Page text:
More than a year and a half after taking the helm of Tulane University, Michael Fitts was formally inaugurated Thursday as the 15th president of the 182-year-old university.

The occasion was marked by heartfelt speeches, symbolic offerings and performances by jazz luminary Michael White and Louisiana poet laureate Peter Cooley.

Both the new president and the institution he oversees were showered with praise, and Fitts called his job “the privilege of my life.”

While the affair had a celebratory tone, Fitts took a moment to remind those present of challenges that still face the city’s most prestigious university and its biggest private employer.

“We have one great hurdle left,” he said after listing Tulane’s many accomplishments. “We have not yet bridged the racial and economic barriers within our own community.”

The nearly two-hour ceremony began on a light note with a jazz performance and ended on another with a second-line. Between those bookends were remarks by U.S. Sen. David Vitter and Mayor Mitch Landrieu, as well a host of Fitts’ longtime friends, higher education leaders and select Tulane students.

Vitter, whose brother, Jeffrey, is chancellor of the University of Mississippi, called Fitts’ presence “a real joy” and said Tulane’s future is “bright” because of his leadership. Landrieu called the ceremony “an auspicious occasion.”

Fitts was praised for his efforts as former dean of the highly ranked law school at the University of Pennsylvania. During 14 years at the Ivy League school, Fitts integrated the law curriculum with studies in other departments.

As pointed out, some of those lessons of “cross-pollination” already have been applied at Tulane, a school that first explored interdisciplinary instruction by connecting medicine and public health.

In the years to come, Fitts promised to build on the school’s inherent strengths with collaborative projects that also expand the school’s physical footprint.

In the pipeline is a 42,000-square-foot structure that will link the business school’s two buildings.

The university also is renovating and expanding its former School of Social Work building and is building a River and Coastal Center for researching coastal protection and water resources.

Fitts boasted of Tulane’s international presence, mentioning that it sends a third of its students to study abroad and saying it has more graduates in the Peace Corps than any other university in the nation.

Tulane students, he said, are committed to changing the world, whether by establishing public health schools in sub-Saharan Africa or investing in a business school that partners with leaders from around the globe.

“Students who choose Tulane tend to be bold, intellectually and culturally adventurous,” Fitts said.

With Tulane’s pedigree comes social responsibility, he said. To that end, he called on school leaders to work harder at becoming inclusive and more open to students of varying backgrounds and incomes.

“We simply cannot fulfill our mission of creating great leaders when there are those missing from the table,” Fitts said. “We must be a deeply rooted environment that lives out the Tulane values of quality, respect and dignity.”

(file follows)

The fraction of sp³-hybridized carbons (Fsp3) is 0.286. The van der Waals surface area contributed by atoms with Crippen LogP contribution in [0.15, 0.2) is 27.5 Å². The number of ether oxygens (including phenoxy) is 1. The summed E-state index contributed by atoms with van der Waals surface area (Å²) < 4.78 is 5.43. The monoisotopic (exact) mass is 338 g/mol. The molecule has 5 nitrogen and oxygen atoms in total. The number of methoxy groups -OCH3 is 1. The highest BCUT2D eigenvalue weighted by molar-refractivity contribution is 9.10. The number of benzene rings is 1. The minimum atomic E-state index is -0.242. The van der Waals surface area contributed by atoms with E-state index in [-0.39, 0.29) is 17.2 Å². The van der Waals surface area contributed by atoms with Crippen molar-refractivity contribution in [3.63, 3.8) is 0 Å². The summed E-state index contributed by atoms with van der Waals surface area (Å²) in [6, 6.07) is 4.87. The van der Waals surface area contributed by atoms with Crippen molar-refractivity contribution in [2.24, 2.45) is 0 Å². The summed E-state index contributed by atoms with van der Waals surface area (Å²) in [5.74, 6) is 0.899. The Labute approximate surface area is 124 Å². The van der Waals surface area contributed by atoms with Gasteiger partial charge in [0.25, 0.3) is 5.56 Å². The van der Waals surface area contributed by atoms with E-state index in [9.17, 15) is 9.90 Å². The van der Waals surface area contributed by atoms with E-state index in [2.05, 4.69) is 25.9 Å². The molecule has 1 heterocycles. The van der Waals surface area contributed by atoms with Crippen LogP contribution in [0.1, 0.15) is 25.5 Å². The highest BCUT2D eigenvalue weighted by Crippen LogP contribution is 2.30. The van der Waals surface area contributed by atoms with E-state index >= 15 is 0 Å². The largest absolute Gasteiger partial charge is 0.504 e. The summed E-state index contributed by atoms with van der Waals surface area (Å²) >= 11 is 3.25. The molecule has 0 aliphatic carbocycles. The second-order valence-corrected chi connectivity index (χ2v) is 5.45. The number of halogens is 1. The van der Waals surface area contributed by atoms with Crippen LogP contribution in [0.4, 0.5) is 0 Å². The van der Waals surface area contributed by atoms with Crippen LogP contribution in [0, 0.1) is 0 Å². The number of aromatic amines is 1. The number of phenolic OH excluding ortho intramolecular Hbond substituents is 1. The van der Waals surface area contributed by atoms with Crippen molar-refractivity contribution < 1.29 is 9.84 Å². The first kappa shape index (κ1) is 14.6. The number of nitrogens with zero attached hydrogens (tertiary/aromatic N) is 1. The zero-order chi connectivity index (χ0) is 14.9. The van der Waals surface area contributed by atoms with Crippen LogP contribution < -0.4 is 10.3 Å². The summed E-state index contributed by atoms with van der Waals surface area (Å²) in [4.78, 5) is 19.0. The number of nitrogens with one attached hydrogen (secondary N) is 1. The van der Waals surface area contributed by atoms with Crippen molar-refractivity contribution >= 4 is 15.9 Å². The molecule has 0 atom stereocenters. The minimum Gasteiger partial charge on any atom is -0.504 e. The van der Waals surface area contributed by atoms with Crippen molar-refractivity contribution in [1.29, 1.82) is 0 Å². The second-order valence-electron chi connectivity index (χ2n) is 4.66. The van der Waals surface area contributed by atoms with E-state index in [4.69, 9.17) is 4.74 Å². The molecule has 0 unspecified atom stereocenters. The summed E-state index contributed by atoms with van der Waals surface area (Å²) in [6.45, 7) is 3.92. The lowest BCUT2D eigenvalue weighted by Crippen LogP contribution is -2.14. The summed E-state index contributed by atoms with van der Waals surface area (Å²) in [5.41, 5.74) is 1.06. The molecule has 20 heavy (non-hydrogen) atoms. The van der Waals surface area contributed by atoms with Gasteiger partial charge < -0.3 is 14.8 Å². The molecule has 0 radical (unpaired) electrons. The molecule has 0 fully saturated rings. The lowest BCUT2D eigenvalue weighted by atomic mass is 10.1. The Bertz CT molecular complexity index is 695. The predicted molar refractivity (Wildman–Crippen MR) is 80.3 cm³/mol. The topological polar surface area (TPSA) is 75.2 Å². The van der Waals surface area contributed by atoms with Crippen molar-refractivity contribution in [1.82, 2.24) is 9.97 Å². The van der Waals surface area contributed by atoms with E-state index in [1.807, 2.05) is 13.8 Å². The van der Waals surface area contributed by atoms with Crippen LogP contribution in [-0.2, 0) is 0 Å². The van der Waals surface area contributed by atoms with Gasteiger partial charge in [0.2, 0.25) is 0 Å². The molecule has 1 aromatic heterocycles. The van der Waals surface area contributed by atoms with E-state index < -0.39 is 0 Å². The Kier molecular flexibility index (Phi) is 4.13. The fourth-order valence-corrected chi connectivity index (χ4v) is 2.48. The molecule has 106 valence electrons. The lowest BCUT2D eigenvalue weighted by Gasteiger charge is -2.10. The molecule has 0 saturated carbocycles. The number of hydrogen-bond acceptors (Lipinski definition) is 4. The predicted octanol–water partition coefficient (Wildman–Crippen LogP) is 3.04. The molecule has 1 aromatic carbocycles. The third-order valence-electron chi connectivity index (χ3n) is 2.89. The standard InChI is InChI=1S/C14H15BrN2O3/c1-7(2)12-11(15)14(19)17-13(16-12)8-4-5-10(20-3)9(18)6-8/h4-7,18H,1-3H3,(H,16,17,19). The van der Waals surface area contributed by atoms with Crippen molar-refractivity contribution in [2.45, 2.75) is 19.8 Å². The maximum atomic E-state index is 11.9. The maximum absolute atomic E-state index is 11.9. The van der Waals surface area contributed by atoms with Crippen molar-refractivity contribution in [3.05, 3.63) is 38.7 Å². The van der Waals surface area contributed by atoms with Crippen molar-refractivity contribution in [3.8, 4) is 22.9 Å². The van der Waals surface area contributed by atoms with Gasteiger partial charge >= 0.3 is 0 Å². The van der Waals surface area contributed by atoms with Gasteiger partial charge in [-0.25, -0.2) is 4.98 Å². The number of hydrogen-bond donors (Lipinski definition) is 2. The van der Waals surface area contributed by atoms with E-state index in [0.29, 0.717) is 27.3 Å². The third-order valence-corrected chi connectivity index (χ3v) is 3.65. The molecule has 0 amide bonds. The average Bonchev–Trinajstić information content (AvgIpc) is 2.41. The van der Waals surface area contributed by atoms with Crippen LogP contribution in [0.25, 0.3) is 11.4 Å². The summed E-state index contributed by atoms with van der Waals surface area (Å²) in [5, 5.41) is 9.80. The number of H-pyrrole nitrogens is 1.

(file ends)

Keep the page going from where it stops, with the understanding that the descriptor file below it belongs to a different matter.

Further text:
Staff and students echoed those sentiments. As processions were wrapping up, a group called the Concerned Collective of Tulane Students held a protest, urging Fitts to address the “violence of white supremacy” on campus and recognize “unmet demands” of the 1968 African American Congress of Tulane.

“This protest is a reminder that students of color at Tulane are still hurting,” a news release from the group said, calling the campus a “racist and hostile climate.”

During the ceremony, artist and printmaking professor Teresa Cole urged Fitts to address Tulane’s “critical areas of need,” which include racial equality.

Cole said she was optimistic about Fitts’ ability to bridge those gaps, as he has long worked at overcoming racial barriers and other obstacles in university settings and beyond.

In keeping with that hope, she presented him with a first edition of Harper Lee’s “To Kill a Mockingbird” and relayed how the book’s hero, Atticus Finch, had inspired Fitts in law school, leading him to clerk for a federal judge and civil rights activist.

Johns Hopkins University’s president, Ronald Daniels, compared Finch to Fitts, underscoring his ability to learn by walking in another’s shoes.

“In a world that requires us to grapple with entrenched challenges of racial, social and economic injustice, Mike Fitts has devoted his life to answering, to addressing these concerns,” Daniels said. “He is aware that with an exceptional pedigree, built on a career of justice, justice must serve for all.”

There were lighter moments as well, with several speakers making inside jokes referencing New Orleans’ unique culture, a world new to a Philadelphian with a Quaker background.

Amy Gutmann, a longtime mentor for Fitts and the president of the University of Pennsylvania, said that while her friend comes from a different world, he would fit well into a place of “bricolage,” where diversity has produced such cultural mainstays as gumbo and zydeco.

“The unique genius of New Orleans is to put great things together and come up with something greater still,” Gutmann said. “That is Mike’s genius as well.”

Other speakers encouraged Fitts to relish the culinary and musical treasures surrounding him.

Landrieu took note of Fitts’ recent conversion to local folkways, praising his second-line skills.

“Welcome to the city of New Orleans,” Landrieu said. “You are now official, and you can stay forever.”